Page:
Changing laws will not fix the car culture

There is an issue with the PTCS Committee’s approach to the Road Transport (Safety and Traffic Management) Amendment Bill 2021 (No 2). An opinion piece by canberra.bike.

Narrow focus

The bill is narrowly focused on fines – the stick, filling the gap between fatality and injury. The act, as it stands, does not distinguish between a damaged road sign and a cyclist, or the walking wounded, after a collision. Jo Clay presented the bill as being about vulnerable road users, but the changes affect the driver. “We are all vulnerable road users,” she said. The bill is a narrow approach to a much bigger problem.

Strong car culture

The bill does not address the problem with our strong car culture. An ingrained car culture cannot be addressed by legal mechanisms alone. It is a social problem. The way to deal with it is the same way you would deal with a public health campaign, such as the desire that people should not smoke. The abolition of smoking is a good case study of how complex social change can be. A whole of government approach is necessary.  

Build people friendly roads

At a systems level, the roads would need to be built differently, with designs that make vulnerable road users safe. The recommendations exist (see Austroads) but TCCS does not build that way, as it could disadvantage the motorist! TCCS tradition is to disadvantage the vulnerable road user. One UK practitioner said: “If we need to put up signs, we have a design problem.” Putting it this way, the behaviour we see in the ACT today is a logical consequence of poor road designs. The road design itself is at fault. 

Leadership required

To build the sorts of roads to make vulnerable road users safe, we need to change the culture and thinking within TCCS. In short, leadership is required both at a political level and within the directorate. The leadership under Transport Minister Chris Steel is Conservative and car friendly. He tends to defend the status quo – our strongly ingrained car culture.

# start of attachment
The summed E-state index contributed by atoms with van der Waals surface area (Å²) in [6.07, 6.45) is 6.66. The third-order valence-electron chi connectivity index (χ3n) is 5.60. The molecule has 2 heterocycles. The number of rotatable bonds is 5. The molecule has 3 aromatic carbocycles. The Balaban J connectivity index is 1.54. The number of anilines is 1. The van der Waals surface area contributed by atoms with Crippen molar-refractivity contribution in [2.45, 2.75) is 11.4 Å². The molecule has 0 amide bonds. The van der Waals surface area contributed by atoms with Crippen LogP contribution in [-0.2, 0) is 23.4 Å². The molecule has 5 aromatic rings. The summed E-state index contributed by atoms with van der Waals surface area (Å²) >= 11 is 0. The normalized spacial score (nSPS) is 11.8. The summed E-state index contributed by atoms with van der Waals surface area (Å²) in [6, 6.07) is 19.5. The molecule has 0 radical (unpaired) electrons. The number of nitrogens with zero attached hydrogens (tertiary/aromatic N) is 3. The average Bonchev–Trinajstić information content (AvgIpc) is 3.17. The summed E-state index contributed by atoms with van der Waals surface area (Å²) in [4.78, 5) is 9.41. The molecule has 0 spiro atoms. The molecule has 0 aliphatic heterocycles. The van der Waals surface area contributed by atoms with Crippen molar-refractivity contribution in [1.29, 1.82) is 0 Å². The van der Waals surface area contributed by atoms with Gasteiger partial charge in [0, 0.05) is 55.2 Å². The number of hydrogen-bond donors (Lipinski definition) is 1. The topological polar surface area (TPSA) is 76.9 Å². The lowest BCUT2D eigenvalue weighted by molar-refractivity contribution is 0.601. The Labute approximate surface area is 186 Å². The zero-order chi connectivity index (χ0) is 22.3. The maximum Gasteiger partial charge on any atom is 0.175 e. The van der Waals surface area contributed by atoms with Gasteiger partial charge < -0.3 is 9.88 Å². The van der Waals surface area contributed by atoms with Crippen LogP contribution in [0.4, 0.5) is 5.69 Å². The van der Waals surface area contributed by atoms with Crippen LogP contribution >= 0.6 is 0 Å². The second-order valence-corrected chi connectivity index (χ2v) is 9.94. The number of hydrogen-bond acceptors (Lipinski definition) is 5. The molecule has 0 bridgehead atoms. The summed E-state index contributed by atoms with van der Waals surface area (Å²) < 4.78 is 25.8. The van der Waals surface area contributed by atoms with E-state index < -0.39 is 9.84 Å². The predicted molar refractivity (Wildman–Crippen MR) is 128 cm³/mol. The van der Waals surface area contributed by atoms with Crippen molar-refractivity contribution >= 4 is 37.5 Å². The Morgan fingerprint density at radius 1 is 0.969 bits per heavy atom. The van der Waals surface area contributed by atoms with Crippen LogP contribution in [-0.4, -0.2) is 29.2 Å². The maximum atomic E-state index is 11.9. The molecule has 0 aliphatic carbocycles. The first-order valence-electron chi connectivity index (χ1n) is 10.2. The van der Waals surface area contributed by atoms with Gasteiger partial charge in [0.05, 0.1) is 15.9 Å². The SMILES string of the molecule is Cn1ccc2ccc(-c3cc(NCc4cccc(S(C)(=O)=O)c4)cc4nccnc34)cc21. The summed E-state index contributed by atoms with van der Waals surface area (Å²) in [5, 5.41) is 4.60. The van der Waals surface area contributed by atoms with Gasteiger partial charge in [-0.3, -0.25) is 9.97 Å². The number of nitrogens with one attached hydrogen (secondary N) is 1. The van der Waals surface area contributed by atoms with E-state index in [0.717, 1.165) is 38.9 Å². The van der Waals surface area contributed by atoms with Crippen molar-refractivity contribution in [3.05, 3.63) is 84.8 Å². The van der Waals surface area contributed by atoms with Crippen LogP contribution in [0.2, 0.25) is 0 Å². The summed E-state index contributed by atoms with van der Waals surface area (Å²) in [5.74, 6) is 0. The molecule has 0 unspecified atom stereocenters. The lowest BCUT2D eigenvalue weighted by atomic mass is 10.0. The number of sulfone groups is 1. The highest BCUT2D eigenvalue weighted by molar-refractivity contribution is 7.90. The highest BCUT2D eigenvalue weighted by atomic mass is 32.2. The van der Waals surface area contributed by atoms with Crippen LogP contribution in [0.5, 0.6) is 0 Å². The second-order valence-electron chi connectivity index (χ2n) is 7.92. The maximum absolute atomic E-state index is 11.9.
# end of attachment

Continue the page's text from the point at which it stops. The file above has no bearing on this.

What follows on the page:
Movement and Place

Finally, making cities safe for people is about rebalancing urban design between movement and place. We take space away from cars where we need it for people. The ACT requires a Movement and Place Framework guideline. This policy requires the collaboration of both ACT Transport and ACT Planning. TCCS stated this in the 2018 Transport Strategy – nothing new. 

Diagnosis is the first step to any cure

The bill is a start, but has misdiagnosed the problem and is treating symptoms rather than the systemic cause.

Conclusion

The effect of the bill will be limited. Change is achieved in part through a carrot and stick approach. The bill will not change our culture. Changing our culture means changing the system and that will then change behaviour. Here are a few issues with the bill:

  • The way we build our city is with the overemphasis on movement and not place.
  • The strong car culture is better considered a “health issue.” 
  • Fixing the system (see the Netherlands) is better than attributing blame (legal approach).

Let’s not reinvent the wheel

Canberra is not the first city in Australia to have this problem, and Australia can look to Europe to see how it is done. Many cities do a far better job than the ACT in this regard. The issues are well understood. The academic research fills libraries and the clouds in the sky. Austroads have written guidelines. The Netherlands has been building car friendly since the 1970s.

The bill is treating COVID with cold & flu tablets. It does not address the systemic cause. 

Photo by Suzy Hazelwood on Pexels.com

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